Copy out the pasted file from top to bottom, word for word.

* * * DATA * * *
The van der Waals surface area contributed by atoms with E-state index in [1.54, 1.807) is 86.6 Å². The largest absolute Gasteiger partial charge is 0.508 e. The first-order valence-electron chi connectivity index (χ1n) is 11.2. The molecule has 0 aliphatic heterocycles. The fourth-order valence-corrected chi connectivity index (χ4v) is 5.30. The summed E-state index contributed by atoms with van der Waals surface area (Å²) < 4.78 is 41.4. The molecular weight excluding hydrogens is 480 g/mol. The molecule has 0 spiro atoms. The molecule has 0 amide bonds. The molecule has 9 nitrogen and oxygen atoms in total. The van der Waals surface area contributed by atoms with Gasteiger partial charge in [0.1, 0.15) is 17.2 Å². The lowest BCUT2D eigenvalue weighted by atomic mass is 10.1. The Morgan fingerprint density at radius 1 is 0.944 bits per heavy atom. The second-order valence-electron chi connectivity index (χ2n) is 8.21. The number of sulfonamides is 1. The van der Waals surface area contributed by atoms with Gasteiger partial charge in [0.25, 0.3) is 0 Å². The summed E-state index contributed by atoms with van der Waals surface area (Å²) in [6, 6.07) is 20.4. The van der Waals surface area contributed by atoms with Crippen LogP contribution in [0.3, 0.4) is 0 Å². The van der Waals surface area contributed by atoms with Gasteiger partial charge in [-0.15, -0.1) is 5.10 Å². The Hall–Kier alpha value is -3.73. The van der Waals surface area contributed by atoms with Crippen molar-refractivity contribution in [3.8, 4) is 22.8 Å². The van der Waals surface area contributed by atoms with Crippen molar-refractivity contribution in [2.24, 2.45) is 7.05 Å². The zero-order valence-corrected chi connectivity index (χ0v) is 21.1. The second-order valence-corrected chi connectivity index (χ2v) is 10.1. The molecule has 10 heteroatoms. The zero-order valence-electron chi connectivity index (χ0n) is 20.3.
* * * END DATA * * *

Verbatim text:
The van der Waals surface area contributed by atoms with E-state index in [1.54, 1.807) is 86.6 Å². The largest absolute Gasteiger partial charge is 0.508 e. The first-order valence-electron chi connectivity index (χ1n) is 11.2. The molecule has 0 aliphatic heterocycles. The fourth-order valence-corrected chi connectivity index (χ4v) is 5.30. The summed E-state index contributed by atoms with van der Waals surface area (Å²) < 4.78 is 41.4. The molecular weight excluding hydrogens is 480 g/mol. The molecule has 0 spiro atoms. The molecule has 0 amide bonds. The molecule has 9 nitrogen and oxygen atoms in total. The van der Waals surface area contributed by atoms with Gasteiger partial charge in [0.1, 0.15) is 17.2 Å². The lowest BCUT2D eigenvalue weighted by atomic mass is 10.1. The Morgan fingerprint density at radius 1 is 0.944 bits per heavy atom. The second-order valence-electron chi connectivity index (χ2n) is 8.21. The number of sulfonamides is 1. The van der Waals surface area contributed by atoms with Gasteiger partial charge in [0.25, 0.3) is 0 Å². The summed E-state index contributed by atoms with van der Waals surface area (Å²) in [6, 6.07) is 20.4. The van der Waals surface area contributed by atoms with Crippen LogP contribution in [0.3, 0.4) is 0 Å². The van der Waals surface area contributed by atoms with Gasteiger partial charge in [-0.15, -0.1) is 5.10 Å². The Hall–Kier alpha value is -3.73. The van der Waals surface area contributed by atoms with Crippen molar-refractivity contribution in [3.8, 4) is 22.8 Å². The van der Waals surface area contributed by atoms with Crippen molar-refractivity contribution in [2.24, 2.45) is 7.05 Å². The zero-order valence-corrected chi connectivity index (χ0v) is 21.1. The second-order valence-corrected chi connectivity index (χ2v) is 10.1. The molecule has 10 heteroatoms. The zero-order valence-electron chi connectivity index (χ0n) is 20.3.